Knight Blog

The blog of the John S. and James L. Knight Foundation

News partnership explores the rural Dakotas

May 9, 2012, 2:58 p.m., Posted by Michele McLellan

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The first issue of Dakotafire, a 2011 Knight Community Information Challenge winner, is online.

Dakotafire works with eight local newspaper partners to produce a quarterly publication that explores important regional issues in the James River watershed area of North and South Dakota. The project is funded by the South Dakota Community Foundation.

“Dakotafire’s alliance of reporters and editors work together to produce in-depth, regionwide coverage of issues vital to the sustainability of the area’s rural communities,” the site says in describing its mission. “This alliance, which connects these journalists online, allows them to cover topics they could not address as successfully alone.”

The inaugural spring 2012 issue of Dakotafire focuses on an issue that is dear to editor Heidi Marrila-Losure, a co-founder.

“Learn, then Return” explores “Seven ways to help rural youth see a future back home.” In the issue, Marttila-Losure shares her own story of return:

Miami’s Ashoka office to help build social entrepreneurship in South Florida

May 9, 2012, 8:50 a.m., Posted by Elizabeth R. Miller

After spending nearly three years boosting social entrepreneurship in the Americas, Ashoka’s Lorena García Duran is setting her sights on South Florida.

lorenaIn addition to launching the Miami office for the international group promoting social entrepreneurship, García Duran is busy preparing for its upcoming Miami Ashoka summit, scheduled for May 9-11. The event will bring together business people, journalists and the social sector to network and collaborate on ideas. The conference, supported by Knight, looks to connect social entrepreneurs based in South Florida like Connie Siskowski, whose Palm Beach County-based organization helps empower students who are the primary caregivers to elderly, ill or disabled family members.

Today's opening session "The Future of Social Entrepreneurship" will be livestreamed starting at 1:30 p.m. EST. The session features Bill Drayton, CEO of Ashoka, Alberto Ibargüen, President and CEO of Knight Foundation and Matthew Bishop, editor of the Economist.

In a conversation with Knight, García Duran described the opportunities for changemaking in South Florida.

Knight Foundation: Why did Ashoka decide to open an office in Miami? What were some of the opportunities? 

LD: Our researchers gave us four cities to explore: Chicago, L.A., New York and Miami. In Miami, we found a region that not only had significant ties to Latin America, but also had a broader perspective and more potential for impact. Of course, South Florida is more than just Miami and we found that the larger community was becoming a hub of successful young business people from all over the world. There were strong ties to the Latin American community, the Jewish community and the Indian community. When we started meeting and connecting with successful business and professional people, we learned they wanted to be part of change, but that they weren’t necessarily attracted to common philanthropy or charity, even though they wanted to be involved in social change. We started to build that hub of people as we continued to learn about what was really going on in the community. We found the community was an interesting hub that has huge potential for growth. We want to grow that hub, to connect successful business entrepreneurs and professional people with the concepts around social entrepreneurship.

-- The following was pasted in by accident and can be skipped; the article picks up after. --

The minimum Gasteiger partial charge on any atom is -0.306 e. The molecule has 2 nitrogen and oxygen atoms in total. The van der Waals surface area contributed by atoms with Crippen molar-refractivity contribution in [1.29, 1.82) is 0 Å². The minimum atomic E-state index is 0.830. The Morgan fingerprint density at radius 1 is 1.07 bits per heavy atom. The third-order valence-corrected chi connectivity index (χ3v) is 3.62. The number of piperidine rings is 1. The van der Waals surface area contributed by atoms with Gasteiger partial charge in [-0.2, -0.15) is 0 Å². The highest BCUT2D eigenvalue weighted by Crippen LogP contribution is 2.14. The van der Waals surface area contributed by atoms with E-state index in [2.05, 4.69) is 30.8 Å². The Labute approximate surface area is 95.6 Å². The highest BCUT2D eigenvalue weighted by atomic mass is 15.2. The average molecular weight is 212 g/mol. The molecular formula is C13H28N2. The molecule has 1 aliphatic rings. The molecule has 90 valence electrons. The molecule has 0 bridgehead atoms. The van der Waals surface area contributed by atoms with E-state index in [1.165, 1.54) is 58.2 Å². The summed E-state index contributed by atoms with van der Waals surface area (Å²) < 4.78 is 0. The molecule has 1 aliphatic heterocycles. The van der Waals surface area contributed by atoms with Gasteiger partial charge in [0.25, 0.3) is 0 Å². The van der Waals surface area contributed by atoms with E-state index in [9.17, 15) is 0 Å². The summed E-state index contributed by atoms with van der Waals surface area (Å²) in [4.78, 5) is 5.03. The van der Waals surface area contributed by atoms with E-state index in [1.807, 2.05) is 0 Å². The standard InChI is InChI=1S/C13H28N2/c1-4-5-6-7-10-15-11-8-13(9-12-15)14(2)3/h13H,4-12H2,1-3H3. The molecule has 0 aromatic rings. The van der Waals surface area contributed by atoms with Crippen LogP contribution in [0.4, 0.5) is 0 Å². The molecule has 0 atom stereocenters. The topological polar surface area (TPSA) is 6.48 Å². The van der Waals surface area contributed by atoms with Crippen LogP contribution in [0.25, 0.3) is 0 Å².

What do you hope to accomplish here?

Who are the journalism and media funders, why do they meet…and now what?

May 8, 2012, 9:47 a.m., Posted by Eric Newton

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Today I’m in Oklahoma at the Ethics and Excellence in Journalism Foundation to meet with our informal journalism and media funders group. Because the event is at Ethics and Excellence, this meeting feels like a milestone. I’ll explain that, tell you who we are and why we meet and wonder out loud a bit about our future.

I came to Knight Foundation in June 2001 from The Freedom Forum, which was phasing out grant-making to focus on its successful news museum, the Newseum.  Nonprofit journalism groups and j-schools were worried about “traditional journalism funding” drying up. I wanted to get a handle this, and recruited Vivian Vahlberg at the then-named McCormick Tribune Foundation and Roz Stark at the then-named Radio and Television News Directors Foundation because they’d held previous funders meetings.

That started our movable feast. It had no budget, no staff, and after a decade, it’s still going strong.

At first we only invited foundations with annual journalism investments of at least $5 million. Charles Overby came from the Freedom Forum; Jon Funabiki, from Ford Foundation; Gordana Jankovic, of the then-named Open Society Institute;  Don Kimelman came from Pew Charitable Trusts, and Vivian and Roz. We met in Miami in January 2002. Hodding Carter, then Knight president, had OK'd a world-class facilitator, David Sibbet of Grove Communications in San Francisco, whom I knew from my Oakland Tribune days. As we talked, David drew a wall-sized graphic that recorded and focused our conversation.